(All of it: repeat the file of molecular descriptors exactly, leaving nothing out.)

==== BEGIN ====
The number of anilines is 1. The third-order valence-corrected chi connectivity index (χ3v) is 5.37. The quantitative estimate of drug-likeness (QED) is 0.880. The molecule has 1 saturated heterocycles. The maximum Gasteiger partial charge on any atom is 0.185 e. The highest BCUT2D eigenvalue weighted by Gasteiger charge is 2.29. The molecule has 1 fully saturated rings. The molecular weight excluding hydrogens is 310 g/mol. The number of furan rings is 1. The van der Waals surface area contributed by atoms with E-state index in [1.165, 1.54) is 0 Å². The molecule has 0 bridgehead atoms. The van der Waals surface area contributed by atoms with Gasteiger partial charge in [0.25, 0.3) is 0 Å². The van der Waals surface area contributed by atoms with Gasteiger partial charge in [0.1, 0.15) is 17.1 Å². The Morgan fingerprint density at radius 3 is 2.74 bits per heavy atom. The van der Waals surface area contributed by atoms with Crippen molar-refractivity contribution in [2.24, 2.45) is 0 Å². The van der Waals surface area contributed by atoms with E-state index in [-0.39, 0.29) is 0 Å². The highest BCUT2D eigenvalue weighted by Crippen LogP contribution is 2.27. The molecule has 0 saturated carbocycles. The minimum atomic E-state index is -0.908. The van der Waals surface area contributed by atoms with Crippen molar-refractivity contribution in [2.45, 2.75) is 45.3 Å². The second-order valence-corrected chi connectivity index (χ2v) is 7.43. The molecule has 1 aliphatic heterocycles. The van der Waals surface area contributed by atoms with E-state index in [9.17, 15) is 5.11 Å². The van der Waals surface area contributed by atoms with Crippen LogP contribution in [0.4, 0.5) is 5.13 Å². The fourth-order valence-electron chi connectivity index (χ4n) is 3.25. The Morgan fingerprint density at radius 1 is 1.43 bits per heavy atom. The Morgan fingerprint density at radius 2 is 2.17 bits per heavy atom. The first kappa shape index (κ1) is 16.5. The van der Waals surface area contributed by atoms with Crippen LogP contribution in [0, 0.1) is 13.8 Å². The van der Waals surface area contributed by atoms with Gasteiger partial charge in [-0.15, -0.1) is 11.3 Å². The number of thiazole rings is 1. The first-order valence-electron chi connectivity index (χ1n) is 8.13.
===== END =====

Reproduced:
The number of anilines is 1. The third-order valence-corrected chi connectivity index (χ3v) is 5.37. The quantitative estimate of drug-likeness (QED) is 0.880. The molecule has 1 saturated heterocycles. The maximum Gasteiger partial charge on any atom is 0.185 e. The highest BCUT2D eigenvalue weighted by Gasteiger charge is 2.29. The molecule has 1 fully saturated rings. The molecular weight excluding hydrogens is 310 g/mol. The number of furan rings is 1. The van der Waals surface area contributed by atoms with E-state index in [1.165, 1.54) is 0 Å². The molecule has 0 bridgehead atoms. The van der Waals surface area contributed by atoms with Gasteiger partial charge in [0.25, 0.3) is 0 Å². The van der Waals surface area contributed by atoms with Gasteiger partial charge in [0.1, 0.15) is 17.1 Å². The Morgan fingerprint density at radius 3 is 2.74 bits per heavy atom. The van der Waals surface area contributed by atoms with Crippen molar-refractivity contribution in [2.24, 2.45) is 0 Å². The van der Waals surface area contributed by atoms with E-state index in [-0.39, 0.29) is 0 Å². The highest BCUT2D eigenvalue weighted by Crippen LogP contribution is 2.27. The molecule has 0 saturated carbocycles. The minimum atomic E-state index is -0.908. The van der Waals surface area contributed by atoms with Crippen molar-refractivity contribution in [2.45, 2.75) is 45.3 Å². The second-order valence-corrected chi connectivity index (χ2v) is 7.43. The molecule has 1 aliphatic heterocycles. The van der Waals surface area contributed by atoms with E-state index in [9.17, 15) is 5.11 Å². The van der Waals surface area contributed by atoms with Crippen LogP contribution in [0.4, 0.5) is 5.13 Å². The fourth-order valence-electron chi connectivity index (χ4n) is 3.25. The Morgan fingerprint density at radius 1 is 1.43 bits per heavy atom. The Morgan fingerprint density at radius 2 is 2.17 bits per heavy atom. The first kappa shape index (κ1) is 16.5. The van der Waals surface area contributed by atoms with Crippen LogP contribution in [0, 0.1) is 13.8 Å². The van der Waals surface area contributed by atoms with Gasteiger partial charge in [-0.15, -0.1) is 11.3 Å². The number of thiazole rings is 1. The first-order valence-electron chi connectivity index (χ1n) is 8.13.